MAX Debnam has reached the finish line after 52 years of coaching track and field in Newcastle.
But for the region’s most accomplished athletics mentor, there is now another race to be run and won.
The 74-year-old grandfather of five has this week stepped away from a coaching career that has taken in Olympic and Commonwealth Games and more than 30 Australian representatives at junior and senior level.
The proud Novocastrian is now keen to help foster the next generation of coaches in the region, which he believes has ground to make up in track and field development.
‘‘It’s not in the shape that I’d like to see it in,’’ Debnam said of athletics in the Hunter.
‘‘Things sort of go in cycles and that’s why I want to stay involved with coaching education.
‘‘We need more younger coaches coming through. That’s got to happen.
‘‘We’ve still got quite a few very talented athletes, but we need to build up more depth, I think.
‘‘Hopefully that will happen. I’m sure it will.’’
Debnam, a life member of the Hunter Academy of Sport, Athletics NSW and Athletics Australia, is the only athletics coach from the region to be appointed a national coach.
In recent years he has lessened his workload in readiness for retirement and now has only a small squad, including world junior championship representative sprinter Emily Coppins and Shaun Fletcher, who finished runner-up in the long jump at the national titles in April.
‘‘After all that time I thought it was about now to make the move,’’ he said of finally calling it quits.
‘‘I’ve been saying I was going to do it each year and people kept telling me, ‘You won’t retire,’ so I thought I’ll let them know I am.’’
His remarkable career has included many highlights but one of his greatest came in only his second year of coaching.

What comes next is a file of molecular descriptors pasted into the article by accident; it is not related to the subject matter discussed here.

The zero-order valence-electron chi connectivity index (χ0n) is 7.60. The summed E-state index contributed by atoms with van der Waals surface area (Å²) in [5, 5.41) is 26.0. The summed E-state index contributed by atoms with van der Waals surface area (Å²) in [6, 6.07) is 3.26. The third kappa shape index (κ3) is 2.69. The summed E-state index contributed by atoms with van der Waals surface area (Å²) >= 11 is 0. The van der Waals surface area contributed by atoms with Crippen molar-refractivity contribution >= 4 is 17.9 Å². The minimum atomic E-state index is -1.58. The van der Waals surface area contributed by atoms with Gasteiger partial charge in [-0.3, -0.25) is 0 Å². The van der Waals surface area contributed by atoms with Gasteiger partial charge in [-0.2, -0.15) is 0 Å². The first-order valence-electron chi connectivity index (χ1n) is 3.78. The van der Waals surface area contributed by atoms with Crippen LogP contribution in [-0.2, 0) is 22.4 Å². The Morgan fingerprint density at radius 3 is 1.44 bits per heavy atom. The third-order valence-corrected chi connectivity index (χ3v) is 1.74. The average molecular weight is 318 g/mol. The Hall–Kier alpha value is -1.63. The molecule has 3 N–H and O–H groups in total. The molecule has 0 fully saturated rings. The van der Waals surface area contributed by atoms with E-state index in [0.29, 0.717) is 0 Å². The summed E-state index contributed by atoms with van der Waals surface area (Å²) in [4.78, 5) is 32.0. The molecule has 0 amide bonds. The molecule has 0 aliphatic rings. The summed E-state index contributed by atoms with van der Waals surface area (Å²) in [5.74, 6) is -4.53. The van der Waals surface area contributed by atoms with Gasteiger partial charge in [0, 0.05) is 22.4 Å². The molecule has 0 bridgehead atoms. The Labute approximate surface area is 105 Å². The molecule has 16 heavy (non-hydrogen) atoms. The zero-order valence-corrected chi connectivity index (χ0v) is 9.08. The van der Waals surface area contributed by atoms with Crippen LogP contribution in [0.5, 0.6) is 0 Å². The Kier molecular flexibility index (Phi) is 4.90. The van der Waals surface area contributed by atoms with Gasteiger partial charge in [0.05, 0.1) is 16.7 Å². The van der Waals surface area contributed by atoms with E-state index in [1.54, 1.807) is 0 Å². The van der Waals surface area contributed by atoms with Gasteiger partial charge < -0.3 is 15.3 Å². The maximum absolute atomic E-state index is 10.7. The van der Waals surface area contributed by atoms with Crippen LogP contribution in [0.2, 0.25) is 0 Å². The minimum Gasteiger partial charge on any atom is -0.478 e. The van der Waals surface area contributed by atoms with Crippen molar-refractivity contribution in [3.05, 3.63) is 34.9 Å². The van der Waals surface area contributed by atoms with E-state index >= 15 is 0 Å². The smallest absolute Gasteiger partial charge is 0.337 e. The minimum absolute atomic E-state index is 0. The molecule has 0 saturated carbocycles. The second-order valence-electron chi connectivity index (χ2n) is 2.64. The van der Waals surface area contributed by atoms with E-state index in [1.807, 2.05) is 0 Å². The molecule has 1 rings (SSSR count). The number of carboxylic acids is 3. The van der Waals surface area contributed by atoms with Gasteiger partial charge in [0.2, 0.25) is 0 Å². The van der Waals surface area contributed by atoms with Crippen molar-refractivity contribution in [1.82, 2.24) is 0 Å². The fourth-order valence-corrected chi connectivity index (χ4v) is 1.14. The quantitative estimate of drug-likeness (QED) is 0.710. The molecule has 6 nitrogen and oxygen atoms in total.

‘‘I’ve been lucky over the years, I’ve had a lot of good athletes to help and coach and share their talents,’’ he said.
‘‘Probably Linda Garden making the long jump finals at the Olympics in ’84. That was a big highlight.
‘‘Also one of the first girls I ever coached, Janet Knee, I’d only been coaching a year or so and she won bronze in the long jump at the Commonwealth Games in ’62 in Perth.’’
The Adamstown Heights resident has also worked as a Newcastle Herald columnist and as a trainer with the Newcastle Knights.
He also served at international level as a manager and lecturer.
But of all his accomplishments, Debnam said getting the best out of every athlete under his care and helping them grow on and off the track were perhaps his greatest sources of pride.
‘‘I’ve had a heck of a lot of athletes who’ve been keen and dedicated and haven’t made it to that level, but they’ve all reached their potential, I’ve thought, and that’s given a great deal of pleasure as well to see that happen,’’ he said.
‘‘I often say to coaches that we’ve got a lot of responsibility in that you’ve got to earn respect, you can’t just say I’m a level-five coach and you’ve got to respect me.
‘‘You’ve got to earn it and you realise that you are not just someone who is trying to improve their fitness and skills, whether you like it or not, you become a counsellor, a father figure and those things, and that keeps the passion going as well.
‘‘You feel like you are contributing something.’’
He said he made many lifelong friends out of the sport and admitted it would be difficult getting used to not heading to the track six days a week.
‘‘You’ve got to have the passion for it to go that long, and I’ve had that and it’s been very rewarding,’’ he said.